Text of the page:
I knew Stephen Fry had been in it. I have a vague memory of having listened to one of the radio episodes. I've only seen him in one episode so far but he not only refused to sing in the Hoedown but he didn't even talk in time. In comparison, in the last series of I'm Sorry I Haven't a Clue he sung without complaint - although it would have been in bad taste to complain. His singing is fine - it's perfectly average.
Sandi Toksvig is great in it. Which is not a surprise. But she's a rare short person in it - most of the other performers are around six foot, if not more. Her voice has not changed at all since the early 90s. She did a game of Authors where her author was a cake baking book. Particularly ironic as I watched it the same week she announced she was leaving Bake Off.
There were some interesting people in one (or two) episodes. Graeme Garden was in an episode in series 1. He did ok - it felt like they were all feeling their way through it. Somehow he doesn't look any different 30 years later. Ardal O'Hanlan was in an episode and he wasn't great. Eddie Izzard was good - but another person who looks even shorter next to all the tall people.
When it was on I really liked Ryan Stiles for the same reason Cariad Lloyd did - the physical comedy he did. This time I am particularly liking Josie Lawrence, Caroline Quentin, Sandi Toksvig and Tony Slattery.
It turns out the the US version was a 'family show' so they censored all sorts. It's hilarious given that All 4 ask me to confirm that I'm 16 before every episode, the first one I watched at Christmas had naked people in Newsflash, and at the end of one game of Party Quirks where Tony didn't guess two of the quirks he told Clive to F off.
It also turns out that they started making more Whose Line in America in 2013. Amazon Prime has a random selection, where the description of who is on it doesn't match the episode. I made the mistake of starting with 'series 5' which all had guest stars, none of which I've heard of and none of which are improvisers (or necessarily any good at improvising). Series 6 was better but it took me a little while to get into it. It was the Science of Laughter episode on The Infinite Monkey Cage that helped me understand why the audience seemed so excitable.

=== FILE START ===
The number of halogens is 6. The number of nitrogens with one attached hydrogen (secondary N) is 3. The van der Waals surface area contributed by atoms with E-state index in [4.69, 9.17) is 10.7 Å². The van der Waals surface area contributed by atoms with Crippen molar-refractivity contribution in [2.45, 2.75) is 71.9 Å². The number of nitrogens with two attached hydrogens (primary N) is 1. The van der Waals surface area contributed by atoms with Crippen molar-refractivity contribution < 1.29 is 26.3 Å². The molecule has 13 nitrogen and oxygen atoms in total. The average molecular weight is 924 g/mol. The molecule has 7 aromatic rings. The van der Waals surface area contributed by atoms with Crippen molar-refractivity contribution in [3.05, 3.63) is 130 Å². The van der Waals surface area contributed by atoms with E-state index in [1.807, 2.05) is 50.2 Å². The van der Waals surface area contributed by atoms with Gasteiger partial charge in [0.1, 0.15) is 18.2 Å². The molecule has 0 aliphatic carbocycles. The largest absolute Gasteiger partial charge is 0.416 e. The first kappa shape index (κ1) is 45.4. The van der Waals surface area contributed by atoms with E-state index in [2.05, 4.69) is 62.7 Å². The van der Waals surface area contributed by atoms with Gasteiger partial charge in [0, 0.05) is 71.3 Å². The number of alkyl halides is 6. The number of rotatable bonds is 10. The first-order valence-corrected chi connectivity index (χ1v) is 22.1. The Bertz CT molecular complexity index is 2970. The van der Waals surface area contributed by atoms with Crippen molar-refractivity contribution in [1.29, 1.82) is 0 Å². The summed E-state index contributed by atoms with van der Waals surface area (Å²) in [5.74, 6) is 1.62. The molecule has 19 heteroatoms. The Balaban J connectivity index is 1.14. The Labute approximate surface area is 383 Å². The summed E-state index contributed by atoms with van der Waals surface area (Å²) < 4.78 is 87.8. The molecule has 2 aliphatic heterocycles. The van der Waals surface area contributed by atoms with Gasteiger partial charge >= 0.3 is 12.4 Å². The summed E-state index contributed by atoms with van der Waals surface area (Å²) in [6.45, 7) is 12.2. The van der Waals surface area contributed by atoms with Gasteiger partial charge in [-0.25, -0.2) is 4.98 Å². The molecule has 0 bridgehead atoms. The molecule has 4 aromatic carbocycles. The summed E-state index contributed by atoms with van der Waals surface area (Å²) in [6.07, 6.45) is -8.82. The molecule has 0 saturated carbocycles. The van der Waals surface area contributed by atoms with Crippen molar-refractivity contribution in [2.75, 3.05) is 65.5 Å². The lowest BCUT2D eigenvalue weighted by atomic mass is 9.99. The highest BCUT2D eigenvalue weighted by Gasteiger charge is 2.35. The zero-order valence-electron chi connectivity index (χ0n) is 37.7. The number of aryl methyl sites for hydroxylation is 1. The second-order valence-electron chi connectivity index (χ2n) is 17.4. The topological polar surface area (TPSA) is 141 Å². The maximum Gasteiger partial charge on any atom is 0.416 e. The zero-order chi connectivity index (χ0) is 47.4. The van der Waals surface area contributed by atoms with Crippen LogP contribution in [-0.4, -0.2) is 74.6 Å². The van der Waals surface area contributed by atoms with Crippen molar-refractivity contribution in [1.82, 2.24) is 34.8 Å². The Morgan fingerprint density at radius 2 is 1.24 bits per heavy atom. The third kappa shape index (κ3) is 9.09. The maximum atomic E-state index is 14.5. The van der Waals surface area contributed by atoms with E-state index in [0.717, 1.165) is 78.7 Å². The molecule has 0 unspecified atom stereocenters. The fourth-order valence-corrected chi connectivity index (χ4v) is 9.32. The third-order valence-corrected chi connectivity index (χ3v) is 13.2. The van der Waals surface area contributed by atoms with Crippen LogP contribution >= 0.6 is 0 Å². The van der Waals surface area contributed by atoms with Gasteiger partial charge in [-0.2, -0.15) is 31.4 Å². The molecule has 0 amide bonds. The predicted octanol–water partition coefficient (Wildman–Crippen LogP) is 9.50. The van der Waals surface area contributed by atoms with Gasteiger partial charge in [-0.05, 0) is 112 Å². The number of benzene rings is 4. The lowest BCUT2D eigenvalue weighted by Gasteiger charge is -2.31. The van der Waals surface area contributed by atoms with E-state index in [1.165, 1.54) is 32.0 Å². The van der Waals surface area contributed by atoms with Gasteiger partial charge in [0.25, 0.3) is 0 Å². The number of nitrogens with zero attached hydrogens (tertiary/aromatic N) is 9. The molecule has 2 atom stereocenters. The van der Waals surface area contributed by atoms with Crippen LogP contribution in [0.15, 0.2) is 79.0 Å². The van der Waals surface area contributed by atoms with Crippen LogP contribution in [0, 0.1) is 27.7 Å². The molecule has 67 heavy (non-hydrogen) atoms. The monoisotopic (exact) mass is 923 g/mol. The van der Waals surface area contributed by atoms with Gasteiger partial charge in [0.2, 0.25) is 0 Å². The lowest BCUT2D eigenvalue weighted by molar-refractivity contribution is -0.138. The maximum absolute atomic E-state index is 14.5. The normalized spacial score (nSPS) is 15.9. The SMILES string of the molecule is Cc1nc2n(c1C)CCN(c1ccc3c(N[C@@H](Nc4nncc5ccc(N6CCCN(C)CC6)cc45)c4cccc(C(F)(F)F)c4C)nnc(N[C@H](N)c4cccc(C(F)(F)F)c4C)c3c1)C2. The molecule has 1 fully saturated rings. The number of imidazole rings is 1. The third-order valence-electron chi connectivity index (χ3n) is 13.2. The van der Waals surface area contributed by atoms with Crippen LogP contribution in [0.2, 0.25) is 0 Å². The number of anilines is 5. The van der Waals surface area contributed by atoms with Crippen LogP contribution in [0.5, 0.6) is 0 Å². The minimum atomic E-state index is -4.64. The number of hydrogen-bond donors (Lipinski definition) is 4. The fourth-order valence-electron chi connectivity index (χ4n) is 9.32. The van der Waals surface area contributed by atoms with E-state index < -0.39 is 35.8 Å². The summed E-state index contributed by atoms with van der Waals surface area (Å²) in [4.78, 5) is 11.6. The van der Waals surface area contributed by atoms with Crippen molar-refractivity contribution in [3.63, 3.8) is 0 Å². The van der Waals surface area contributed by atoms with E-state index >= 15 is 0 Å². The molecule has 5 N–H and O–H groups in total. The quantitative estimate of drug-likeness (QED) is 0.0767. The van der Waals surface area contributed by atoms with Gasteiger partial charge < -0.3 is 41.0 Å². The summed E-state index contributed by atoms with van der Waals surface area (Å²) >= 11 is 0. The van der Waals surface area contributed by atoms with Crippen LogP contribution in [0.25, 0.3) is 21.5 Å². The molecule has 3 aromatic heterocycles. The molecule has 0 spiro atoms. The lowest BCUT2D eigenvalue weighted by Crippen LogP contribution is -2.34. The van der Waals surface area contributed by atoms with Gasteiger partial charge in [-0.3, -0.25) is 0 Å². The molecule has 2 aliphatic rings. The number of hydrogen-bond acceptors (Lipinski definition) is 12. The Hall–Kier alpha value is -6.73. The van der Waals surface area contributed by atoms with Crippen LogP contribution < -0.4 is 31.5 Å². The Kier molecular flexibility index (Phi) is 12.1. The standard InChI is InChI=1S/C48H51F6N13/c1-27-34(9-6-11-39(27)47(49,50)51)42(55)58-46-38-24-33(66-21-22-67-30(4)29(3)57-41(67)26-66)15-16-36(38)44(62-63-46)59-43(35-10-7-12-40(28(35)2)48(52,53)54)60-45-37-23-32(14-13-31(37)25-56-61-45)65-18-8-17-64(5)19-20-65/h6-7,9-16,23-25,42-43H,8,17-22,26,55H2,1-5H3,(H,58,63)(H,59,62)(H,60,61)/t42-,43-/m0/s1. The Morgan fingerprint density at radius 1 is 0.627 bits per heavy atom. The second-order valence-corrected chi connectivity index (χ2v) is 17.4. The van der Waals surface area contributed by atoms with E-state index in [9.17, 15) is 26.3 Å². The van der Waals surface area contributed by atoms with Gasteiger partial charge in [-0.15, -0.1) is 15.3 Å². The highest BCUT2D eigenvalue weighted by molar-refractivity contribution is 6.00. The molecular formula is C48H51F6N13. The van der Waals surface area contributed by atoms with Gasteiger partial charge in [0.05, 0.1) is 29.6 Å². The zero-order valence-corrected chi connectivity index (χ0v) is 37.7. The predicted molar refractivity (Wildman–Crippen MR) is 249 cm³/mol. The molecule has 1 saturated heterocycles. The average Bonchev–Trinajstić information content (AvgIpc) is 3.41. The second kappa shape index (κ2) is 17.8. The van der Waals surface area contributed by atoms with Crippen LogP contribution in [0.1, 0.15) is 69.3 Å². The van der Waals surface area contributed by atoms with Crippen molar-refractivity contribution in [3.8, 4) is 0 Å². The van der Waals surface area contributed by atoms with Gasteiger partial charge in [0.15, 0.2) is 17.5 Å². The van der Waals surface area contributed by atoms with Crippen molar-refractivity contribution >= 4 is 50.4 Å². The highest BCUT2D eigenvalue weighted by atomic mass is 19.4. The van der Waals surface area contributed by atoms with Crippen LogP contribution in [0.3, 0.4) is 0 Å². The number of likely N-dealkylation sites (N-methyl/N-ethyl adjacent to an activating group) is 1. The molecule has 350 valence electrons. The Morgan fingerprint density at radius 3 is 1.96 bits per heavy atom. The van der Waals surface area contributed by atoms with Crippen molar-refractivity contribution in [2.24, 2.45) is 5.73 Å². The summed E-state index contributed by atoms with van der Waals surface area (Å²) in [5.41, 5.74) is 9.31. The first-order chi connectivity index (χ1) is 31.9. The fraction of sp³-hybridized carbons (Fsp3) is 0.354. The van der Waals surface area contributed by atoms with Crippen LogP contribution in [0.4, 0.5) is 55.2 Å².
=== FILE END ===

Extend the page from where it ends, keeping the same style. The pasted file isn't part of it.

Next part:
In Britain if something is funny we laugh. If something is really funny, or really clever, or more often both, we clap. In America if something is funny they laugh. If something is really funny they cheer. And they're really into cheering. When a game is announced they like (eg Scenes From a Hat) they cheer over Aisha's whole explanation. In comparison, an announcement of Mornington Crescent on ISIHAC will get a brief "Yay".
I also remember hearing a while back that on Red Dwarf they try and cut out all the clapping. Whereas in American sitcoms they'll leave it in. The Science of Laughter also pointed out that you laugh more when other people laugh. So a live audience laughing will make you laugh more. But a live audience clapping (or cheering) doesn't do anything for you.
Categories: TV : Whose Line is it Anyway |
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Sunday 5th May 2019 6:05 pm
No Discovery spoilers this time.
I rewatched the Menagerie and realised it's really just a tale of friendships - of Spock and Pike and Spock and Kirk.